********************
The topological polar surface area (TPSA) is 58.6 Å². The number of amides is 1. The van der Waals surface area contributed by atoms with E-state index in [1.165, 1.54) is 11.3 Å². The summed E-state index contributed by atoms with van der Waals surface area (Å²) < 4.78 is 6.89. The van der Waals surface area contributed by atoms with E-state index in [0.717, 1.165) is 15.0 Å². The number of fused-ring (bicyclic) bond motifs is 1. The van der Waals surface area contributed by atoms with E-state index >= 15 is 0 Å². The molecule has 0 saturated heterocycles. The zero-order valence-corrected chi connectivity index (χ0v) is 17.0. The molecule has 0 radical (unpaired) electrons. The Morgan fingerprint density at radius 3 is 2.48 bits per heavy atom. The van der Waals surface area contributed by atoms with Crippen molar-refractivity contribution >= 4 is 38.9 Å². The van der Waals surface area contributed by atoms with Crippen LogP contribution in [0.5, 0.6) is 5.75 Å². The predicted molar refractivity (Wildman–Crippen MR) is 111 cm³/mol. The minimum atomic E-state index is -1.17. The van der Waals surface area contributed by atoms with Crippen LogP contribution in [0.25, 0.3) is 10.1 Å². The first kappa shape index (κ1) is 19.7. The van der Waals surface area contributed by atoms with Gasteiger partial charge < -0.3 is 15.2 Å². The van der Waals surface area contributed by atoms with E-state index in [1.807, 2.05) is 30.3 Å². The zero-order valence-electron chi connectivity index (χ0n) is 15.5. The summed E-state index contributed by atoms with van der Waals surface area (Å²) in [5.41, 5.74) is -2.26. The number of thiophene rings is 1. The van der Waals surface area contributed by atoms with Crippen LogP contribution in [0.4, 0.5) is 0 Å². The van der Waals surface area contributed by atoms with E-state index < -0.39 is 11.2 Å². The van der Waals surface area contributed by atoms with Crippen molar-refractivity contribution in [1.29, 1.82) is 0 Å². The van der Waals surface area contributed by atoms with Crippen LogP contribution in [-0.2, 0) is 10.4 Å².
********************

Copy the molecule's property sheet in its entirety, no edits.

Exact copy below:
The topological polar surface area (TPSA) is 58.6 Å². The number of amides is 1. The van der Waals surface area contributed by atoms with E-state index in [1.165, 1.54) is 11.3 Å². The summed E-state index contributed by atoms with van der Waals surface area (Å²) < 4.78 is 6.89. The van der Waals surface area contributed by atoms with E-state index in [0.717, 1.165) is 15.0 Å². The number of fused-ring (bicyclic) bond motifs is 1. The van der Waals surface area contributed by atoms with E-state index >= 15 is 0 Å². The molecule has 0 saturated heterocycles. The zero-order valence-corrected chi connectivity index (χ0v) is 17.0. The molecule has 0 radical (unpaired) electrons. The Morgan fingerprint density at radius 3 is 2.48 bits per heavy atom. The van der Waals surface area contributed by atoms with Crippen molar-refractivity contribution >= 4 is 38.9 Å². The van der Waals surface area contributed by atoms with Crippen LogP contribution in [0.5, 0.6) is 5.75 Å². The predicted molar refractivity (Wildman–Crippen MR) is 111 cm³/mol. The minimum atomic E-state index is -1.17. The van der Waals surface area contributed by atoms with Crippen LogP contribution in [0.25, 0.3) is 10.1 Å². The first kappa shape index (κ1) is 19.7. The van der Waals surface area contributed by atoms with Gasteiger partial charge < -0.3 is 15.2 Å². The van der Waals surface area contributed by atoms with E-state index in [1.807, 2.05) is 30.3 Å². The zero-order valence-electron chi connectivity index (χ0n) is 15.5. The summed E-state index contributed by atoms with van der Waals surface area (Å²) in [5.41, 5.74) is -2.26. The number of thiophene rings is 1. The van der Waals surface area contributed by atoms with Crippen LogP contribution in [0.4, 0.5) is 0 Å². The van der Waals surface area contributed by atoms with E-state index < -0.39 is 11.2 Å². The van der Waals surface area contributed by atoms with Crippen molar-refractivity contribution in [1.29, 1.82) is 0 Å². The van der Waals surface area contributed by atoms with Crippen LogP contribution in [-0.2, 0) is 10.4 Å².